Cells from patients with Bloom's syndrome, a rare human disease with autosomal recessive mode of inheritance, exhibit cytological abnormalities involving DNA metabolism. Bloom's syndrome is characterized by a greatly increased cancer frequency which may reflect a specific defect in DNA repair and replication. Evidence has recently been presented of the existence in Bloom's syndrome of an abnormality of the DNA ligase involved in semiconservative DNA replication. Another abnormality, in the excision-repair pathway of Bloom's syndrome cells, is reportedly due to an aberrant immunological reactivity of the DNA-repair enzyme uracil-DNA glycosylase. In this investigation we show, however, that the catalytic activity of uracil-DNA glycosylase appears to be normal in Bloom's syndrome lymphoblastoid cells. © 1989.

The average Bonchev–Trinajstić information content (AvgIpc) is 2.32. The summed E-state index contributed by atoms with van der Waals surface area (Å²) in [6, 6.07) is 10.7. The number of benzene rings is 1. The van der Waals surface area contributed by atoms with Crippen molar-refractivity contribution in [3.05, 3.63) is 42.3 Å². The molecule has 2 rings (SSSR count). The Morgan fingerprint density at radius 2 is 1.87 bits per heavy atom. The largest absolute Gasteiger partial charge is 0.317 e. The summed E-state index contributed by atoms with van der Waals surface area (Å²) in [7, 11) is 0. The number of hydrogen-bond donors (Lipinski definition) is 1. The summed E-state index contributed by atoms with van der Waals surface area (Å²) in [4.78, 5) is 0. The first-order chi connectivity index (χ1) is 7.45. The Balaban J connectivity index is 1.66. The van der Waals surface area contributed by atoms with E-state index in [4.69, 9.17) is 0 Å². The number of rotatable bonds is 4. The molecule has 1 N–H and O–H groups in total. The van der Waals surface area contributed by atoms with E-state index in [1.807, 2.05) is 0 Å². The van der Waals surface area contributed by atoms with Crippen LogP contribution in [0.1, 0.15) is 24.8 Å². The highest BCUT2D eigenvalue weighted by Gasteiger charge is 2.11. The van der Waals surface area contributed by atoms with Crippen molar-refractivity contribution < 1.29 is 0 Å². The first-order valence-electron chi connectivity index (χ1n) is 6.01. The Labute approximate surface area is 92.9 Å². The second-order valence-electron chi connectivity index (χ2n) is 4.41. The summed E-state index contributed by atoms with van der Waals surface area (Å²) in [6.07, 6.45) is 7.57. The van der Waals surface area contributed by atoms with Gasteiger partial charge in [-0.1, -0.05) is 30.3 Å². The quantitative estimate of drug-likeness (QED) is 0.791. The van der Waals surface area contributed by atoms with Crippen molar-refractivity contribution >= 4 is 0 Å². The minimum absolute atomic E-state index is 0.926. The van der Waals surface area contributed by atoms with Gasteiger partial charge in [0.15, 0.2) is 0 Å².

Vilpo, J. A., & Vilpo, L. M. (1989). Normal uracil-DNA glycosylase activity in Bloom’s syndrome cells. Mutation Research - Fundamental and Molecular Mechanisms of Mutagenesis, 210(1), 59–62. https://doi.org/10.1016/0027-5107(89)90044-4